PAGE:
As you enjoy this delectable analysis of President Obama's vulnerability, be mindful of a few caveats: It's very early, and President Obama generally polls better against actual GOP opponents than he does against a "generic" Republican. Also, his head-to-head numbers tend to outperform his approval rating. Still, this data once again underscores the point that this president is eminently beatable next year. Pre-emptive Republican resignation to a loss is badly misplaced, as is Democratic chest-puffery. Do these numbers project an aura of invincibility to you?
The race for president isn’t a national contest. It’s a state-by-state battle to cobble an electoral vote majority. So while the national polls are useful in gauging the president’s popularity, the more instructive numbers are those from the battlegrounds. Those polls are even more ominous for the president: In every reputable battleground state poll conducted over the past month, Obama’s support is weak. In most of them, he trails Republican front-runner Mitt Romney. For all the talk of a closely fought 2012 election, if Obama can’t turn around his fortunes in states such as Michigan and New Hampshire, next year’s presidential election could end up being a GOP landslide.
This National Journal story focuses on four swing states -- Iowa, Michigan, New Hampshire, and Ohio, all of which Obama won in 2008 -- to buttress its thesis:
In Iowa, where Republican presidential contenders are getting in their early licks against the president, his approval has taken a hit. In a Mason-Dixon poll conducted for a liberal-leaning group, Romney held a lead of 42 percent to 39 percent over the president, with 19 percent undecided. Even hyper-conservative Rep. Michele Bachmann ran competitively against Obama in the Hawkeye State, trailing 47 percent to 42 percent.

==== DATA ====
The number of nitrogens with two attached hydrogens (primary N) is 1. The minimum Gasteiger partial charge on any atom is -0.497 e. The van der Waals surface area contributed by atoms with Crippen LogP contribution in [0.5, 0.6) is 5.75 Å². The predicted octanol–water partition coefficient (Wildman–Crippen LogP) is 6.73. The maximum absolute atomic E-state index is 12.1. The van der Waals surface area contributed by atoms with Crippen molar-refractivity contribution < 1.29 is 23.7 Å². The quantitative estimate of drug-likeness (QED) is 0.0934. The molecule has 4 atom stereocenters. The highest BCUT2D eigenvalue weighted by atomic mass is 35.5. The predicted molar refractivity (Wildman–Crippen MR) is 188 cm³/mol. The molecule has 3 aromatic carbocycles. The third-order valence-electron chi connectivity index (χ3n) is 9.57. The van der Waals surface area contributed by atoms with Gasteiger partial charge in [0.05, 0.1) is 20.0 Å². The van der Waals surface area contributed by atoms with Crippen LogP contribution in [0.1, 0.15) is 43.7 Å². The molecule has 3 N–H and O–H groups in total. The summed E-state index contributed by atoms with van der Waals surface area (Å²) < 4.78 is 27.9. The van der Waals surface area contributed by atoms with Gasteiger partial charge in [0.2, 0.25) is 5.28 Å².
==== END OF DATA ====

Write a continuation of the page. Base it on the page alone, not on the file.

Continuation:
In Michigan, a reliably Democratic state that Obama carried with 57 percent of the vote, an EPIC-MRA poll conducted July 9-11 finds him trailing Romney, 46 percent to 42 percent. Only 39 percent of respondents grade his job performance as “excellent” or good,” with 60 percent saying it is “fair” or “poor.”
The July Granite State Poll pegs the president’s approval at 46 percent among New Hampshire voters, with 49 percent disapproving. A separate robo-poll conducted this month by Democratic-aligned Public Policy Polling shows him trailing Romney in the state, 46 percent to 44 percent.
[In] Ohio, a perennial battleground in which Obama has campaigned more than in any other state (outside of the D.C. metropolitan region). Fifty percent of Ohio voters now disapprove of his job performance, compared with 46 percent who approve, according to a Quinnipiac poll conducted from July 12-18. Among Buckeye State independents, only 40 percent believe that Obama should be reelected, and 42 percent approve of his job performance.
Make no mistake: President Obama will run a cash-rich, slick, deeply negative campaign. To underestimate his skill as a campaigner would be a terrible miscalculation. I also don't adhere to one conservative school of thought that suggests the identity of the GOP nominee doesn't matter because the election will be a pure referendum on Obama. That said, he can be gotten.